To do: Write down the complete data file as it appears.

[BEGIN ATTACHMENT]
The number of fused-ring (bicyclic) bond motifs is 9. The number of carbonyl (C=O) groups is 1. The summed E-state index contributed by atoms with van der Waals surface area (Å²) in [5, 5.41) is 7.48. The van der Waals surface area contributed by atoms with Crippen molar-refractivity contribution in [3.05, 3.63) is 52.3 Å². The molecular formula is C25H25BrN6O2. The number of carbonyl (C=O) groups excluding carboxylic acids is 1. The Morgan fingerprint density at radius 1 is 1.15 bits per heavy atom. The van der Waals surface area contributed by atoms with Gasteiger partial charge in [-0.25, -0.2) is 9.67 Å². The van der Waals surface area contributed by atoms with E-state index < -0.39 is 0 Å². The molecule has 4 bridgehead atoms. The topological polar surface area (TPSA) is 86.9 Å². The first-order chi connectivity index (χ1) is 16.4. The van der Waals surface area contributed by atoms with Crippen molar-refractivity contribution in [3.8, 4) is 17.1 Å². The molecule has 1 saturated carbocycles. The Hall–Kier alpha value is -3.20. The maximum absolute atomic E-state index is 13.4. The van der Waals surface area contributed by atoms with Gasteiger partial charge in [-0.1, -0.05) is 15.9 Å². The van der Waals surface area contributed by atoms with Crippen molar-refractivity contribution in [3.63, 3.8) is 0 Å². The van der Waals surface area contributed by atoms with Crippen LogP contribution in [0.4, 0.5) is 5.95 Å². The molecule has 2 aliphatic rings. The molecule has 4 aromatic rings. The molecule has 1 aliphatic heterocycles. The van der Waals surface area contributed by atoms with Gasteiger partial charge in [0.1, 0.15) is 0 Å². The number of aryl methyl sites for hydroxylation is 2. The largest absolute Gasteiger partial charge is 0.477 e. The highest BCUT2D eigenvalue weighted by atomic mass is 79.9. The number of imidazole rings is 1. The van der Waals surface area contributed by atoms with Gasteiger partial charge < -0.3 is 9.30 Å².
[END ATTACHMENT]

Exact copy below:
The number of fused-ring (bicyclic) bond motifs is 9. The number of carbonyl (C=O) groups is 1. The summed E-state index contributed by atoms with van der Waals surface area (Å²) in [5, 5.41) is 7.48. The van der Waals surface area contributed by atoms with Crippen molar-refractivity contribution in [3.05, 3.63) is 52.3 Å². The molecular formula is C25H25BrN6O2. The number of carbonyl (C=O) groups excluding carboxylic acids is 1. The Morgan fingerprint density at radius 1 is 1.15 bits per heavy atom. The van der Waals surface area contributed by atoms with Gasteiger partial charge in [-0.25, -0.2) is 9.67 Å². The van der Waals surface area contributed by atoms with E-state index < -0.39 is 0 Å². The molecule has 4 bridgehead atoms. The topological polar surface area (TPSA) is 86.9 Å². The first-order chi connectivity index (χ1) is 16.4. The van der Waals surface area contributed by atoms with Crippen molar-refractivity contribution in [3.8, 4) is 17.1 Å². The molecule has 1 saturated carbocycles. The Hall–Kier alpha value is -3.20. The maximum absolute atomic E-state index is 13.4. The van der Waals surface area contributed by atoms with Gasteiger partial charge in [-0.1, -0.05) is 15.9 Å². The van der Waals surface area contributed by atoms with Crippen molar-refractivity contribution in [3.63, 3.8) is 0 Å². The van der Waals surface area contributed by atoms with Crippen LogP contribution in [0.4, 0.5) is 5.95 Å². The molecule has 2 aliphatic rings. The molecule has 4 aromatic rings. The molecule has 1 aliphatic heterocycles. The van der Waals surface area contributed by atoms with Gasteiger partial charge in [0.1, 0.15) is 0 Å². The number of aryl methyl sites for hydroxylation is 2. The largest absolute Gasteiger partial charge is 0.477 e. The highest BCUT2D eigenvalue weighted by atomic mass is 79.9. The number of imidazole rings is 1. The van der Waals surface area contributed by atoms with Gasteiger partial charge < -0.3 is 9.30 Å².